Residents can expect smoky skies through the fall southwest of Houston as crews burn what’s left from an extensive effort to create a guard protecting the community from the possibility of a wildfire.
And those with breathing problems or conditions that might be inflamed by the fires are being advised to call 8-1-1 for health advice if experiencing difficulty in breathing, chest pain or discomfort, sudden onset of a cough or irritation of airways, indicates a Sept. 13 District of Houston release.
“The District apologizes for any negative impacts this situation may cause and thanks residents for their patience and understanding while this important initiative is completed,” the release adds.
The area in question is approximately 7.5 kilometres along the Morice River Road and Peacock Forest Service Road.
Clearing a fireguard, also called a fuel break, and planting a mixture of species designed to impair the actions of a wildfire that might break out are being financed by a $1 million grant from the provincial government’s Forest Enhancement Society of B.C. Telkwa-based Protech Forest Resources is the District’s project manager and the B.C. Wildfire Service is providing advice and guidance on burning.
Additionally, selling what was logged to clear the fireguard area has resulted in a revenue stream to the District.
Two local sawmills purchased wood as did the Houston pellet plant, a fence post manufacturer, a commercial firewood processor, a pulp mill in Prince George and the public was welcome to salvage firewood.
“However, there is still material which is unsuitable for use in manufactured forest products consisting of tree tops, branches, stems and rotted deciduous stands,” the District released added.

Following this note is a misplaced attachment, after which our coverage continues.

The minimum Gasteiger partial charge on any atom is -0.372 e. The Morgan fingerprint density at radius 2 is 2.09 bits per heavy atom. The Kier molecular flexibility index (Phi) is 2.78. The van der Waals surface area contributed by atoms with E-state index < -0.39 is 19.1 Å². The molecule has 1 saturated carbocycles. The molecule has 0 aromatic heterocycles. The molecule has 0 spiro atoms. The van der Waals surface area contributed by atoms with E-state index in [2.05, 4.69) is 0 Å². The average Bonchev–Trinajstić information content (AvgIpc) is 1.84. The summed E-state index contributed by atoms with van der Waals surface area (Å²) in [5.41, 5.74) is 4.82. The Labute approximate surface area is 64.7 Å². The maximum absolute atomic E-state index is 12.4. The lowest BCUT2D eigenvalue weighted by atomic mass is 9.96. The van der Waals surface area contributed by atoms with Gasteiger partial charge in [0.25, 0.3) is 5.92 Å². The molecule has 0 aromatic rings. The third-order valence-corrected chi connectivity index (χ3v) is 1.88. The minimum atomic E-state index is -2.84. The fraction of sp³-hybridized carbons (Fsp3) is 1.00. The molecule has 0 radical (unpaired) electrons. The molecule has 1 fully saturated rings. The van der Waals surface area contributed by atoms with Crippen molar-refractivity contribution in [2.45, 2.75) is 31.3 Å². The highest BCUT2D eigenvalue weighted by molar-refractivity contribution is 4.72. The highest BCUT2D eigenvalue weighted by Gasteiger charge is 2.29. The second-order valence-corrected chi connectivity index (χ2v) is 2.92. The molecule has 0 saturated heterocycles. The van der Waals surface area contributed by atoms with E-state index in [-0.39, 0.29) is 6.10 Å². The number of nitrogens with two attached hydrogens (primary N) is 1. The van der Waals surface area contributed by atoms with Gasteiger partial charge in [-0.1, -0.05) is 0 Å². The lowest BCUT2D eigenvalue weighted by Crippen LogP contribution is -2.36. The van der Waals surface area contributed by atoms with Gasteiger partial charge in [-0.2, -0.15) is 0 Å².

“The prescribed fire will remove the remaining woody debris that, if left on the ground, would continue to provide fuel for a potential fire.”
Work started in the area last year after several years of planning resulted in the significant forest enhancement society grant.
A primary concern rested with winds that often blow in through the area and which could then push any fire that does break out toward the community.
As of late spring, District of Houston estimates placed the fund from the sale of merchantable wood at just under $370,000, monies which the District can use on other forestry-related projects.
That figure could change as expenses are deducted from revenues earned through the sale of fibre.
Project managers are also preparing plans for re-planting of the area with a mixture of species to boost wildfire protection.
Briefing notes presented to council show planners wish to plant tree stands described as fire-resistant by combining coniferous and deciduous species to impair the ability of a fire to leap from tree top to tree top and reduce the amount of fuel on the forest floor.
Pine will be the coniferous species while birch will be the deciduous one.
Once a contractor is chosen, next spring is the target period for planting to begin.